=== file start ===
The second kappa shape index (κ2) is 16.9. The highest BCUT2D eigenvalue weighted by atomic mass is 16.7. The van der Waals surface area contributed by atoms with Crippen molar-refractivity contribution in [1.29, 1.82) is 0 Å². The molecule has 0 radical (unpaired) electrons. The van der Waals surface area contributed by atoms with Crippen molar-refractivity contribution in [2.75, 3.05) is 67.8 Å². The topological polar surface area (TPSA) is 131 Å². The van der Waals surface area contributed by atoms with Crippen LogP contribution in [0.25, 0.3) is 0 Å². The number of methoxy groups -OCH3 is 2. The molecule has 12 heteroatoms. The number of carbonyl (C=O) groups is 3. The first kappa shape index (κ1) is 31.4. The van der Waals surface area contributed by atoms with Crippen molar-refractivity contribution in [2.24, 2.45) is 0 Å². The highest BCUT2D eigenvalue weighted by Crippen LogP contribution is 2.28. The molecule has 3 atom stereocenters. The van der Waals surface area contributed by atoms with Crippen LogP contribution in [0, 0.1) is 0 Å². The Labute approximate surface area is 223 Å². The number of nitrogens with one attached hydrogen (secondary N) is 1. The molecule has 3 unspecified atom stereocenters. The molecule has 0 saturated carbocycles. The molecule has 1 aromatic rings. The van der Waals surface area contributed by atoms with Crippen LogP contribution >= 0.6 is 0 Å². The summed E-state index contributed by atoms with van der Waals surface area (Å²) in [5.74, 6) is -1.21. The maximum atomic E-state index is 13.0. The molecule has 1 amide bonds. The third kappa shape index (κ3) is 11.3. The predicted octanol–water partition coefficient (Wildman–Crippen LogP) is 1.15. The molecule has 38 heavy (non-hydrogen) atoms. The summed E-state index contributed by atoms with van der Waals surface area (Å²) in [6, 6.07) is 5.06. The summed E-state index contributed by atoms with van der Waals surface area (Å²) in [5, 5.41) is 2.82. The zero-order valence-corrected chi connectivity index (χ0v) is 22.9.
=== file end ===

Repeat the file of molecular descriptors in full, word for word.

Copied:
The second kappa shape index (κ2) is 16.9. The highest BCUT2D eigenvalue weighted by atomic mass is 16.7. The van der Waals surface area contributed by atoms with Crippen molar-refractivity contribution in [1.29, 1.82) is 0 Å². The molecule has 0 radical (unpaired) electrons. The van der Waals surface area contributed by atoms with Crippen molar-refractivity contribution in [2.75, 3.05) is 67.8 Å². The topological polar surface area (TPSA) is 131 Å². The van der Waals surface area contributed by atoms with Crippen LogP contribution in [0.25, 0.3) is 0 Å². The number of methoxy groups -OCH3 is 2. The molecule has 12 heteroatoms. The number of carbonyl (C=O) groups is 3. The first kappa shape index (κ1) is 31.4. The van der Waals surface area contributed by atoms with Crippen molar-refractivity contribution in [2.24, 2.45) is 0 Å². The highest BCUT2D eigenvalue weighted by Crippen LogP contribution is 2.28. The molecule has 3 atom stereocenters. The van der Waals surface area contributed by atoms with Crippen LogP contribution in [0, 0.1) is 0 Å². The Labute approximate surface area is 223 Å². The number of nitrogens with one attached hydrogen (secondary N) is 1. The molecule has 3 unspecified atom stereocenters. The molecule has 0 saturated carbocycles. The molecule has 1 aromatic rings. The van der Waals surface area contributed by atoms with Crippen LogP contribution >= 0.6 is 0 Å². The summed E-state index contributed by atoms with van der Waals surface area (Å²) in [5.74, 6) is -1.21. The maximum atomic E-state index is 13.0. The molecule has 1 amide bonds. The third kappa shape index (κ3) is 11.3. The predicted octanol–water partition coefficient (Wildman–Crippen LogP) is 1.15. The molecule has 38 heavy (non-hydrogen) atoms. The summed E-state index contributed by atoms with van der Waals surface area (Å²) in [6, 6.07) is 5.06. The summed E-state index contributed by atoms with van der Waals surface area (Å²) in [5, 5.41) is 2.82. The zero-order valence-corrected chi connectivity index (χ0v) is 22.9.